The Digital Grid Partnership – making digital skills work for small businesses

Within 20 years, 90% of all jobs will require some element of digital skills. We want to ensure that London-based SMEs and their workforces are prepared for the technological changes to come.

The Digital Grid Partnership is a project managed by Newham College and aimed at enabling London-based small and medium-sized enterprises (SMEs) to work with the creative and tech community and improve their use of technology. It aims to identify existing qualifications required for the industry, work with SMEs to re-design qualifications for the future, and help build the capacity of SMEs to host work placements that develop relevant industry experience, as well as strengthening partnerships between skills-training organisations and small businesses. Valuable input from workshops, focus groups and events with SMEs will help to inform the future direction of the project.

Supported by the Mayor of London, the Digital Grid Partnership is a programme that works in collaboration with leading skills-training organisations and start-ups, SMEs and micro-enterprises in identifying vital digital training requirements, ensuring that they stay competitive and resilient in an ever-evolving technology sector.

The Digital Grid Partnership also aims to strengthen the bond between its delivery partners (London South Bank University, Goldsmiths University of London, Loughborough University, Richmond upon Thames College, Barnet and Southgate College, and LCC University of the Arts), and small businesses within the creative and tech industry’s future workforce.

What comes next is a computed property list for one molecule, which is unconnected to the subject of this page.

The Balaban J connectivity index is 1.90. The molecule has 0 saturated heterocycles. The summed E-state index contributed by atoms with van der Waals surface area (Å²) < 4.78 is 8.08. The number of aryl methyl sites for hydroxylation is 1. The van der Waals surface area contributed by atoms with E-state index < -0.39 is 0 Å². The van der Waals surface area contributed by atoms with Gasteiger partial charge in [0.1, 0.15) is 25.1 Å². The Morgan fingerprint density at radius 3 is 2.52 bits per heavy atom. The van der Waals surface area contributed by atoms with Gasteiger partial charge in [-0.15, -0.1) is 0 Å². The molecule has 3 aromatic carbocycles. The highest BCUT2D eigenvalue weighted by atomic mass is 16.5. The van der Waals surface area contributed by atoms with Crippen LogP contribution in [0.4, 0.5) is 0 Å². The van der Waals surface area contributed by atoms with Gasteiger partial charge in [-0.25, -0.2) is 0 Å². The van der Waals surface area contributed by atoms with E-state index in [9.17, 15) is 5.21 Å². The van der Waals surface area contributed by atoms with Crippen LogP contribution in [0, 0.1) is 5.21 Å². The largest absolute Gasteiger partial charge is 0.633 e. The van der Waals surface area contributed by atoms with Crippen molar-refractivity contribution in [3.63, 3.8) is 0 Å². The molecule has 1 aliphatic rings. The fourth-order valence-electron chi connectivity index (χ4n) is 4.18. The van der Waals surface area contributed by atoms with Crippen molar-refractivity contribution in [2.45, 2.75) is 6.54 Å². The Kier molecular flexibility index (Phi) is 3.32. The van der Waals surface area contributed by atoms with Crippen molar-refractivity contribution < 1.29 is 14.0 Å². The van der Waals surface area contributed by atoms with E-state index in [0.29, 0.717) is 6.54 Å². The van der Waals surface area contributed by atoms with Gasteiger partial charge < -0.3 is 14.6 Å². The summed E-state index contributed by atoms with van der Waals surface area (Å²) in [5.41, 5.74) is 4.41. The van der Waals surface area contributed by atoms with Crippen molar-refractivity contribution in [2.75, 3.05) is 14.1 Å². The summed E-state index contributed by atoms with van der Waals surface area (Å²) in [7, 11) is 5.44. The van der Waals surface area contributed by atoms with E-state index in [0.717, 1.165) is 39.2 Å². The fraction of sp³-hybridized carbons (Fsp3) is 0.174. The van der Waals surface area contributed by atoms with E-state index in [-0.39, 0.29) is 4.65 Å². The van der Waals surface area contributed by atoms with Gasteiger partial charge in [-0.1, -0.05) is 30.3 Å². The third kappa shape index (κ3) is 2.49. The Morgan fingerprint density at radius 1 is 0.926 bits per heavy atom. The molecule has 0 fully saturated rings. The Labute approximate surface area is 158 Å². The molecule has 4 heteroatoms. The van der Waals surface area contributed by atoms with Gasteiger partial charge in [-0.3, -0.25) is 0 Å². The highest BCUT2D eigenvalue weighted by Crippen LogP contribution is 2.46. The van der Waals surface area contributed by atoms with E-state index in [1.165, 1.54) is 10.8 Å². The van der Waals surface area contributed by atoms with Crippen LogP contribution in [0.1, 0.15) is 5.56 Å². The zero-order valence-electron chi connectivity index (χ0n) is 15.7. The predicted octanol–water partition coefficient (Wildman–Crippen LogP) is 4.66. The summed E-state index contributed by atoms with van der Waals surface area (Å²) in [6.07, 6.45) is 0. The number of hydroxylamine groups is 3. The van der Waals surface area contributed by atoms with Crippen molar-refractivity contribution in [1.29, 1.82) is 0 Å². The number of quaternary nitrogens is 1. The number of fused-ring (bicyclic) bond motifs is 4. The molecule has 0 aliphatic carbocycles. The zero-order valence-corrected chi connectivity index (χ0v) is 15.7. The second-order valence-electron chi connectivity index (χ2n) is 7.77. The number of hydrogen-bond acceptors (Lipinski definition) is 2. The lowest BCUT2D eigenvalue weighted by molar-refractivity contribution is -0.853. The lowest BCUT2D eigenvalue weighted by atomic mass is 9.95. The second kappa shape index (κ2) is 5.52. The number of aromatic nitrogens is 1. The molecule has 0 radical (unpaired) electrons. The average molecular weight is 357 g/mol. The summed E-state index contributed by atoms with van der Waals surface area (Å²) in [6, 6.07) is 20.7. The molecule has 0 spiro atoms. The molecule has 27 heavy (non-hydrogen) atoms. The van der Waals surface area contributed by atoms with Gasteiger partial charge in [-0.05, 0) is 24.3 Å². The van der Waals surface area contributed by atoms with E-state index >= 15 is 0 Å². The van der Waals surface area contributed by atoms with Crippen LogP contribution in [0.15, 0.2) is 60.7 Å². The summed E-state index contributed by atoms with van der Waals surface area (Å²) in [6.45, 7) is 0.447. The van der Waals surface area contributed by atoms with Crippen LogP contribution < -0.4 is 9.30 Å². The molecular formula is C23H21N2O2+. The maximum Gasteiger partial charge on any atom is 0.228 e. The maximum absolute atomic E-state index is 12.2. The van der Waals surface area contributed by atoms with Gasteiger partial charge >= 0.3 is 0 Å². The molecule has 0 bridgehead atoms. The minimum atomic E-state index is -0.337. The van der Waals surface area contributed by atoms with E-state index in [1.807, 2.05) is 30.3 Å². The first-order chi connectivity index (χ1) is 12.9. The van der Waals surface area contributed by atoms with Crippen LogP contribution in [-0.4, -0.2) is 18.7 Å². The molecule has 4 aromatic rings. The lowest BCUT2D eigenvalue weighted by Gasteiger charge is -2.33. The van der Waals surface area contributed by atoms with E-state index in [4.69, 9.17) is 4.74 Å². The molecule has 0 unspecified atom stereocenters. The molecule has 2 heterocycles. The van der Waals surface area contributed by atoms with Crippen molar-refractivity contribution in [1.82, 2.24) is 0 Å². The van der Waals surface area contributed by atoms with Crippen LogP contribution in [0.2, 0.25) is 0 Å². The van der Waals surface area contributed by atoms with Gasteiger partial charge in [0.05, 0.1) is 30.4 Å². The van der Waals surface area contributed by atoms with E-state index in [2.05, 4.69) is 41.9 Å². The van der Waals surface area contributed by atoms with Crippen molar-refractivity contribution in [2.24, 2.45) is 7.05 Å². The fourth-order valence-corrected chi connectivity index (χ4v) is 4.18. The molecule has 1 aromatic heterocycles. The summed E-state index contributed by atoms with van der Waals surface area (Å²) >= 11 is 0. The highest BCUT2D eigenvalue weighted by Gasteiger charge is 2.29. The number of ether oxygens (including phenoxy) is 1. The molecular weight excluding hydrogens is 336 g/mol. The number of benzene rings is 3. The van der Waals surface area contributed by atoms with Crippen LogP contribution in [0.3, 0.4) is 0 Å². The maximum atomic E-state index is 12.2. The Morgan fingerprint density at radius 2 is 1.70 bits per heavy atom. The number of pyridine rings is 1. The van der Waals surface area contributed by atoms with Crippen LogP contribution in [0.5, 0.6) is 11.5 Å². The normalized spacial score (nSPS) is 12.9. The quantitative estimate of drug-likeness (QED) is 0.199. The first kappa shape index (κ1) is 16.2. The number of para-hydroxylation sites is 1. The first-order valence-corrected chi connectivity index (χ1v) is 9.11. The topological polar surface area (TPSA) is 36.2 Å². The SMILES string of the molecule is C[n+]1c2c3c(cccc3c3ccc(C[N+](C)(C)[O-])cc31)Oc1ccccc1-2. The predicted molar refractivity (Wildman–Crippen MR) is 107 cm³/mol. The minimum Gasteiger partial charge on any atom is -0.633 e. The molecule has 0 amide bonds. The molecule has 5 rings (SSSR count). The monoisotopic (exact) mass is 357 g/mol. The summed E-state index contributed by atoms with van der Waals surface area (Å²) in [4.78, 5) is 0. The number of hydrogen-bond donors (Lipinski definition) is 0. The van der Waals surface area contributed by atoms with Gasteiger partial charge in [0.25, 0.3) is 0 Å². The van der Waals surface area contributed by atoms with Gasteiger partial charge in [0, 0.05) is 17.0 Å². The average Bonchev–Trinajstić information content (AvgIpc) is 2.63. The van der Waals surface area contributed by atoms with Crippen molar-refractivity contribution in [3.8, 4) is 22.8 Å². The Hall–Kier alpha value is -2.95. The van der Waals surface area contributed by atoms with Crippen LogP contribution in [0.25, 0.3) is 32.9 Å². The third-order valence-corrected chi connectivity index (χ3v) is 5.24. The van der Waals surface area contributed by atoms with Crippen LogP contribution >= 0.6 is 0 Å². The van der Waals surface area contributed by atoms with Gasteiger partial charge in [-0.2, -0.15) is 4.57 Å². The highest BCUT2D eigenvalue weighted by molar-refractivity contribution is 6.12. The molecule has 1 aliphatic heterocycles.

While the project is due to complete activities by December 2020, it has been seriously affected by the Covid-19 outbreak. Many of the project’s outcomes were due to take place via face to face sessions, large events, and workshops. Initially, it was feared that many SMEs would struggle to keep engaged with the project, given the potential financial and practical ramifications of the outbreak. While this has been the case for a few SMEs, it is nowhere near as widespread and potentially ruinous as we anticipated, and this is testament to the hard work of our delivery partners.

Events have been continuing, with sessions being held online or via telephone calls, and we have been able to engage with over sixty SMEs so far. More than ten students have been on work placements, albeit remotely. This success and feedback from the SMEs have been incredibly positive and we hope to be able to continue to deliver until the end of the year.

If you are keen to get involved and to find out more about how we’re making digital skills work for small businesses, visit our website at

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